In 2018, one of the biggest threats to law firms is cyber-hijacking. If your data protection strategy is to be comprehensive it needs to include an awareness of the risks of cyber-hijacking, as well as a clear protocol on how to combat it.
What is cyber-hijacking?
Cyber-hijacking is a form of cyber attack, which is defined as a type of network security compromise where the hacker accesses a company’s system and takes control of a communication between two entities, pretending to be the company itself.
Whereas traditional computer hacking compromises company information and assets, cyber-hijacking also threatens to manipulate the company and even puppeteer their accounts, from social profiles to corporate communications.
As the Law Enforcement Cyber Center reports, no company is exempt from this risk. One example occurred when hackers demanded that Sony Pictures not screen the movie “The Interview.” When Sony didn’t meet the hijackers’ demands, they released embarrassing emails from executives, costing the company over $15 million.
Types of cyber-hijacking
There are various forms of cyber-hijacking. One form is known as the ‘man in the middle’ attack. Here, the perpetrator control established connections in progress. According to TechTarget,
“the attacker intercepts messages in a public key exchange and then retransmits them, substituting their own public key for the requested one, so that the two original parties still appear to be communicating with each other directly.”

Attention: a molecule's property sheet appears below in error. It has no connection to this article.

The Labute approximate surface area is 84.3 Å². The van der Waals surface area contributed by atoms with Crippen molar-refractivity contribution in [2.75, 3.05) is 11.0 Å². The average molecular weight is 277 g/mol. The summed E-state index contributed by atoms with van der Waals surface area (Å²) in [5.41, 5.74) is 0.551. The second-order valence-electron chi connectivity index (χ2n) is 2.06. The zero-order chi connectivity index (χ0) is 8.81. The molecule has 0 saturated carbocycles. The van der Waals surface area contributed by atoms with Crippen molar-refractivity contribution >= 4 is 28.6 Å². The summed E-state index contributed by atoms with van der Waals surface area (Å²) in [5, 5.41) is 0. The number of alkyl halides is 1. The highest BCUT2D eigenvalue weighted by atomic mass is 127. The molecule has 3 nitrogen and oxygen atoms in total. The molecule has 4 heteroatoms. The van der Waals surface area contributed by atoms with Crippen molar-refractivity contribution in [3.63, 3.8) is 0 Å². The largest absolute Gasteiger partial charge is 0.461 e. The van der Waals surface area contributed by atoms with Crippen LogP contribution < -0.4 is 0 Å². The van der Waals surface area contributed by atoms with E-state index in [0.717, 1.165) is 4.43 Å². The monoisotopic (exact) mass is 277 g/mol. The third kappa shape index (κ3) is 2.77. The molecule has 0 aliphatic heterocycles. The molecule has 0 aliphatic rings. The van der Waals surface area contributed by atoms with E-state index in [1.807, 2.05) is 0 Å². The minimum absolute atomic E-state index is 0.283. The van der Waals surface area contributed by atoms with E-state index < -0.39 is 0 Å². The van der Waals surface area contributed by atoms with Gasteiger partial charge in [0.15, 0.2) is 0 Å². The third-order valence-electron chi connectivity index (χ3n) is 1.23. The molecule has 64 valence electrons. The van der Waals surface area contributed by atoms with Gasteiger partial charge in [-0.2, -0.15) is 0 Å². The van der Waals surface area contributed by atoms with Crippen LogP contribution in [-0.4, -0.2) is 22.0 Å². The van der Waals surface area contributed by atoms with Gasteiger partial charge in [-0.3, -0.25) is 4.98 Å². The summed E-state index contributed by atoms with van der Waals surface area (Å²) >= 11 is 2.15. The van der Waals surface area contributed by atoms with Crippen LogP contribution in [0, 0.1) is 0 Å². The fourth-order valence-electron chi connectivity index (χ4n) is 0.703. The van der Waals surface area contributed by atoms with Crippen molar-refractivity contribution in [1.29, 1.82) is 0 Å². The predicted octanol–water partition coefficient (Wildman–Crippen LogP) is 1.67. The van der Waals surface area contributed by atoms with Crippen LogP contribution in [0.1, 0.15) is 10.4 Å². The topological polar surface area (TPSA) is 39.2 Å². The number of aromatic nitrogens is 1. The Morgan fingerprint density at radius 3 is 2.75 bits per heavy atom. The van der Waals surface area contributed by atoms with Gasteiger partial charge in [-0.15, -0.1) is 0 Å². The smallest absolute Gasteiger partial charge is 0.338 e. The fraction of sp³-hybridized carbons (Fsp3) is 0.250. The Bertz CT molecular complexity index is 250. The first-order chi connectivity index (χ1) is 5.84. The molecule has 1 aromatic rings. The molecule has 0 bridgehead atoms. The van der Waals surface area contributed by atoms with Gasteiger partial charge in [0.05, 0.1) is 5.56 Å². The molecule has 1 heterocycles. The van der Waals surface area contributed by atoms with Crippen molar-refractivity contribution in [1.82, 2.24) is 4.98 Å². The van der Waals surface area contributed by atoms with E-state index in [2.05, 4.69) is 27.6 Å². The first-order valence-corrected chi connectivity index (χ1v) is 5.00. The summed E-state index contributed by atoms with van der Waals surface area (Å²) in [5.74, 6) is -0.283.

This form of hijacking is often used to gain access to sensitive messages, or modify them.
Another form of cyber-hijacking is browser hijacking. This can occur in two ways. In one, the attacker will gain access to DNS records on a server, modifying them so that requests for the company’s site are redirected to a fake page that the attacker has created. This looks to the user as if the website has been compromised, when actually only the server is effected.
As the Law Enforcement Cyber Center note,
“in another type of web site hijack, the perpetrator simply registers a domain name similar enough to a legitimate one that users are likely to type it, either by mistaking the actual name or through a typo.”
The risk is that many users and clients will be unable to determine whether or not the misdirection has been caused by the business itself.
What’s the risk?
The consequences of cyber-hijacking can be severe. In 2004, computer hacking cost UK companies billions of pounds, and as Small Business reports, Richard Power, editorial director of the Computer Security Institute, stated that single instances of hacking may cost as much as $600,000 to $7m a day for online businesses.
Cyber-hijacking can also cause significant data loss and leakage, which for law firms can be disastrous. If your client information is compromised, your reputation will be tarnished and you could lose business.
Combatting the effects of cyber-hijacking retrospectively will also take up valuable time, particularly if you try to remedy the situation in-house, costing considerable amounts of employee time.
How to combat cyber-hijacking
As with any cyber security strategy, there are initial measures you can take in-house to prevent cyber-hijacking, such as resetting passwords and presenting credentials to account managers. However, if you want to ensure your company is protected from these risks by experts with all the specialism and technology required to prevent cyber-hijacking, contact us today on 020 3355 7334.